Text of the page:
Beaming down energy from space
We know the Sun can provide all the energy we could need. Scientists, including researchers at ESA are trying to find a way to capitalise on this amazing energy source without negatively affecting life on Earth. Whilst power plants and photovoltaic cells have made massive advances, they can lose efficiency due to bad weather, and cannot function at night. For this reason, scientists are looking at ways of capturing the Sun's rays before they enter the Earth's atmosphere and then sending the electricity to the ground from generators in space.
In space-based solar power, the sunlight could be turned to electricity that could then be beamed to Earth. The process would be analogous to the power supply of many satellites – but on a much bigger scale. Studies have shown the feasibility of the concept, but many technologies still need to be improved in the coming decades. ESA is exploring these technologies, many of which have other useful applications on Earth.
In industry, companies such as EADS Astrium are also working on the problem. The company envisages producing roughly 10 kW to users on the ground using a laser-powered transmission system.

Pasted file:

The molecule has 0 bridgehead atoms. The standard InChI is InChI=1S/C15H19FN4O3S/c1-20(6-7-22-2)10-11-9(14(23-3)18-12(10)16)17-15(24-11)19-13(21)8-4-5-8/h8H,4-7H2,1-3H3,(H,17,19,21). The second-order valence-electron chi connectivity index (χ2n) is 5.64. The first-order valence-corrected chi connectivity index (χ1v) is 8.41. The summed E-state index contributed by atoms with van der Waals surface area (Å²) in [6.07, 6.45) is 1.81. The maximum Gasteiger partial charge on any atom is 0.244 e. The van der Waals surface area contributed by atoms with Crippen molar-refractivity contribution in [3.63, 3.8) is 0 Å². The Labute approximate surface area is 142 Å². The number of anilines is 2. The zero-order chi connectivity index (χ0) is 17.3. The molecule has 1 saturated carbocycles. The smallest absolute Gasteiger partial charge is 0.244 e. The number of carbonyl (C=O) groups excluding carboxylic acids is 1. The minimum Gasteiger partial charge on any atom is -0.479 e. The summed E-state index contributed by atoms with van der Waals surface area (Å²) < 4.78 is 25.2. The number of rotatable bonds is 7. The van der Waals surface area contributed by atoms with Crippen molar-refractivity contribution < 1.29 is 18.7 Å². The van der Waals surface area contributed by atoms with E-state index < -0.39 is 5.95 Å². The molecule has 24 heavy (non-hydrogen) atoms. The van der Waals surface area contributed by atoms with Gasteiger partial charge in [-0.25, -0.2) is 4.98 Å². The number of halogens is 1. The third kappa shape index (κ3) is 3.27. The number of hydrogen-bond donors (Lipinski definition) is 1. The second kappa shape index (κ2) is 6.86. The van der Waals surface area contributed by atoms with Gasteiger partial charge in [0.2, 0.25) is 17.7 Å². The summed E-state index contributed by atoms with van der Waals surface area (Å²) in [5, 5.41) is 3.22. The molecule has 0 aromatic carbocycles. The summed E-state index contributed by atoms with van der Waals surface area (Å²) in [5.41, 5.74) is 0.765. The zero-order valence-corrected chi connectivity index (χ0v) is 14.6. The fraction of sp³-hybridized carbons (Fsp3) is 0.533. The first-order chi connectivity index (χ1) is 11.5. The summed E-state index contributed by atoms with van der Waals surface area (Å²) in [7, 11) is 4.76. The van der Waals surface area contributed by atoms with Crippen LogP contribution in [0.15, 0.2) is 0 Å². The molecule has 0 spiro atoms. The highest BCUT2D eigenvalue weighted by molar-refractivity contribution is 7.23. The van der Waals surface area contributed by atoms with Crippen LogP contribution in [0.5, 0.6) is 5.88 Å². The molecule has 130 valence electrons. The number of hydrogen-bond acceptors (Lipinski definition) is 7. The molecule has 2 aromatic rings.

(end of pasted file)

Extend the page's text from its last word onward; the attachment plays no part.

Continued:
High-energy beams being sent to Earth would be no more powerful than normal sunlight, and less harmful to humans since they would not carry ultraviolet wavelengths, which can be damage human eyes and skin. Astrium is continuing to invest in research to develop the technology could yield safe and sufficient power for people all over the planet.
The European Network on Solar Power from space was established in 2002 to allow the sharing of expertise and experience from the solar power and space industries. Studies included the rates of power usage and supply that would be required. The upfront costs would be considerable – especially the cost of the launch of equipment to orbit. However, the amount of energy generated in space would quickly outstrip the amount of energy needed to build the satellites. Whilst terrestrial solar power will be a significant contributor of energy in the next 20 years in Europe, space-based solar power could increase in importance thereafter.